It is 20 years since Aberdeen FC became the last Scottish club to taste European glory.
By Simon Hart
As Celtic FC prepare to face FC Porto in a city bathed in sunshine, those with memories of the last Scottish success in European club competition will recall considerably less clement conditions.
It was 20 years ago that Aberdeen FC beat Real Madrid CF to lift the UEFA Cup Winners' Cup on a night of pouring rain in Gothenburg. John Hewitt, the substitute whose diving header won the cup in extra time, said the match was very nearly postponed due to the downpour. "The conditions were treacherous," he told uefa.com. "The referee at one point was thinking of delaying the game by 24 hours because it was raining so much."
First European trophy
Instead the match went ahead and Alex Ferguson's Aberdeen beat Madrid to claim their first - and only - European trophy. "We had self-belief - we felt we could compete with the best and we had a manager who would accept nothing but the best," said Hewitt. "We had so many leaders - people like Willie Miller, Alex McLeish, Gordon Strachan - so many guys with real character. Madrid were a team full of stars but we knew not to fear anybody."
'The top team'
Aberdeen stated their intent by thrashing FC Sion of Switzerland 7-0 and 4-1 in the preliminary round. KS Dinamo Tirana and KKS Lech Poznan were overcome next before a memorable quarter-final against FC Bayern München. "Alex and Archie [Knox, Ferguson's assistant] had all the teams watched and they knew Bayern were the top team in the competition that year," remembered Hewitt. "They knew that if we could get through that, there was no reason we could not go all the way."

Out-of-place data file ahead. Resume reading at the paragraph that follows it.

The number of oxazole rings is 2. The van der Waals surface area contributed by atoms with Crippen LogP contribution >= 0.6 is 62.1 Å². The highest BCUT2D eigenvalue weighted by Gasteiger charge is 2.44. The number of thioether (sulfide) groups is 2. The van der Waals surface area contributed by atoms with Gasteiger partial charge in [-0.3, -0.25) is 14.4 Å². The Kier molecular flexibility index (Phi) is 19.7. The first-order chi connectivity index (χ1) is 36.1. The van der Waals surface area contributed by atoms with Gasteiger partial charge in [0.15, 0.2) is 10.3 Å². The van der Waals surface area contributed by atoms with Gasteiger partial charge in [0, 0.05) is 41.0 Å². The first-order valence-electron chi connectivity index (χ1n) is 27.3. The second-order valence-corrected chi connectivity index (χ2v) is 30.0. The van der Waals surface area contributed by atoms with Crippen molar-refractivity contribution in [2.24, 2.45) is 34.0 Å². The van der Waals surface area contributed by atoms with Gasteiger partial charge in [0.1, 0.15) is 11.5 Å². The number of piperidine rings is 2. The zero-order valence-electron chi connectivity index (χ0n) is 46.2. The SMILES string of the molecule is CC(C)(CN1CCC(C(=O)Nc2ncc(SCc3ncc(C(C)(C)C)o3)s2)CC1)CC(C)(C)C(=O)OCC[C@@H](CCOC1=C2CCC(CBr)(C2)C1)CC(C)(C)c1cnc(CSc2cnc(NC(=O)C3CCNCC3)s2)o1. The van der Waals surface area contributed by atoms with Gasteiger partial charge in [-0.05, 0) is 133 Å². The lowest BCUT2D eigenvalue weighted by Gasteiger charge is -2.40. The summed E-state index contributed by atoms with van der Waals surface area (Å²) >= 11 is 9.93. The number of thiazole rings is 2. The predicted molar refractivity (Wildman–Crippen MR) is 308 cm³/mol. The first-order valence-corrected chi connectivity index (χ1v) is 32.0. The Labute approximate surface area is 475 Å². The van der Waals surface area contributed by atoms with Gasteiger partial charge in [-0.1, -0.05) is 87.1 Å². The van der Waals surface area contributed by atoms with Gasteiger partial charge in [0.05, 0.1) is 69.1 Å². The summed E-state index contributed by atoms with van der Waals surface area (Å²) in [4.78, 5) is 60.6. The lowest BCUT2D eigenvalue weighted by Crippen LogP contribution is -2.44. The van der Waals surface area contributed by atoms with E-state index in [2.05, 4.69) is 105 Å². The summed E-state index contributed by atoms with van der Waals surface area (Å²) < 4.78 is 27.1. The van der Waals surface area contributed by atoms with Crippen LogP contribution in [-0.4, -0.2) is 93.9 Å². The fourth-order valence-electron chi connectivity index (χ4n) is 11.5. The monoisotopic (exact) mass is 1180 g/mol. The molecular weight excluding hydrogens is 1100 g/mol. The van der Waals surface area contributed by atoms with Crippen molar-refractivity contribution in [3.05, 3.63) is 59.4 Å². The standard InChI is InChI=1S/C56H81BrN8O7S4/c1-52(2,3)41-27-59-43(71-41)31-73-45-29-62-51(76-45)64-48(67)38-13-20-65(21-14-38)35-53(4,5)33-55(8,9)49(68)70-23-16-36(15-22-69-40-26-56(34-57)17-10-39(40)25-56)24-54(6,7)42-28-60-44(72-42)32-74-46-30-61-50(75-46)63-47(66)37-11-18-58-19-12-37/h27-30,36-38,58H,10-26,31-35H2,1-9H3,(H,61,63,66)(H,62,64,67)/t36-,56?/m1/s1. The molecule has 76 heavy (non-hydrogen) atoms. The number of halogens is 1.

After a 0-0 draw in Munich, fans camped overnight outside Aberdeen's Pittodrie stadium to buy tickets for the return. Aberdeen were twice behind but came back to win 3-2, super sub Hewitt scoring the winner just 60 seconds after McLeish had equalised. After a 5-2 aggregate defeat of Belgium's KSV Thor Waterschei in the semi-final, Ferguson kept the pressure off his players ahead of the final.
"The wives and girlfriends were put up in a five-star hotel in Gothenburg but we were in a hotel in the middle of nowhere," said Hewitt. "We played quiz games in the evening to try and relax. Before the match, he said: 'Go out and enjoy yourselves. I'd hate for you to come back in here thinking, I wish I'd played better, I wish I'd tried harder'."
Aberdeen made the perfect start, Eric Black scoring after nine minutes. However, Madrid drew level through a Juanito penalty and extra time beckoned. Hewitt's moment had arrived. "Peter Weir waltzed past three or four players down the left, then Mark McGhee took it on further, beat the full-back and put in a great left-foot cross," he recalled. "I remember watching Mark cross the ball in. I knew once the goalkeeper had decided to come he would not get it and it was a case of making sure I just directed it towards the goal."
Moment in the sun
Hewitt, who was only 20 at the time, remembered the reception the team enjoyed on their return to Aberdeen. "We saw all these hundreds of thousands of people lining the streets and then it really sank into us what we had achieved." Hewitt, a native Aberdonian who now entertains business clients at the club's home games, recalled how "the town was buzzing - it gave the whole place a lift". Scots certainly know how to celebrate. Seville can expect the same should Celtic lift the UEFA Cup on Wednesday.